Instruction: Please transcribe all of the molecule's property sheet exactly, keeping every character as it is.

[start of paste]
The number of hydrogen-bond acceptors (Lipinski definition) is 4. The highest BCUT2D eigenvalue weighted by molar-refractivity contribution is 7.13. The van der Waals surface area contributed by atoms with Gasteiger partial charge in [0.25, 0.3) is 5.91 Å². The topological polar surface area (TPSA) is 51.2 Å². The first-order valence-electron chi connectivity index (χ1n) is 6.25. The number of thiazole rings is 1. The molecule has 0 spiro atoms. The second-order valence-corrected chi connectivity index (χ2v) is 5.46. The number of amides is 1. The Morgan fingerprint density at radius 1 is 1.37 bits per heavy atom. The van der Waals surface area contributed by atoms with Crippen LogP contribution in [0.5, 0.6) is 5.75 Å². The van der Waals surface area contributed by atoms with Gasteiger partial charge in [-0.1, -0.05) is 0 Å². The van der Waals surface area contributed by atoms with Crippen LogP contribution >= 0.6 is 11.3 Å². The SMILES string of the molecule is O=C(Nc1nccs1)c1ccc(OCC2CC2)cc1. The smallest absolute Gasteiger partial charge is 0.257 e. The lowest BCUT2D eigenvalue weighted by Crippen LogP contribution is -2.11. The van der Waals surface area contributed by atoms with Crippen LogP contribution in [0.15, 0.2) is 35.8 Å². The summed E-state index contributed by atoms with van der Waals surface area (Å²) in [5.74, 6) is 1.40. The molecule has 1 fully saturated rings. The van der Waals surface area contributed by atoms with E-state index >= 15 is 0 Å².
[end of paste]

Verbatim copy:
The number of hydrogen-bond acceptors (Lipinski definition) is 4. The highest BCUT2D eigenvalue weighted by molar-refractivity contribution is 7.13. The van der Waals surface area contributed by atoms with Gasteiger partial charge in [0.25, 0.3) is 5.91 Å². The topological polar surface area (TPSA) is 51.2 Å². The first-order valence-electron chi connectivity index (χ1n) is 6.25. The number of thiazole rings is 1. The molecule has 0 spiro atoms. The second-order valence-corrected chi connectivity index (χ2v) is 5.46. The number of amides is 1. The Morgan fingerprint density at radius 1 is 1.37 bits per heavy atom. The van der Waals surface area contributed by atoms with Crippen LogP contribution in [0.5, 0.6) is 5.75 Å². The van der Waals surface area contributed by atoms with Gasteiger partial charge in [-0.1, -0.05) is 0 Å². The van der Waals surface area contributed by atoms with Crippen LogP contribution >= 0.6 is 11.3 Å². The SMILES string of the molecule is O=C(Nc1nccs1)c1ccc(OCC2CC2)cc1. The smallest absolute Gasteiger partial charge is 0.257 e. The lowest BCUT2D eigenvalue weighted by Crippen LogP contribution is -2.11. The van der Waals surface area contributed by atoms with Crippen LogP contribution in [0.15, 0.2) is 35.8 Å². The summed E-state index contributed by atoms with van der Waals surface area (Å²) in [5.74, 6) is 1.40. The molecule has 1 fully saturated rings. The van der Waals surface area contributed by atoms with E-state index >= 15 is 0 Å².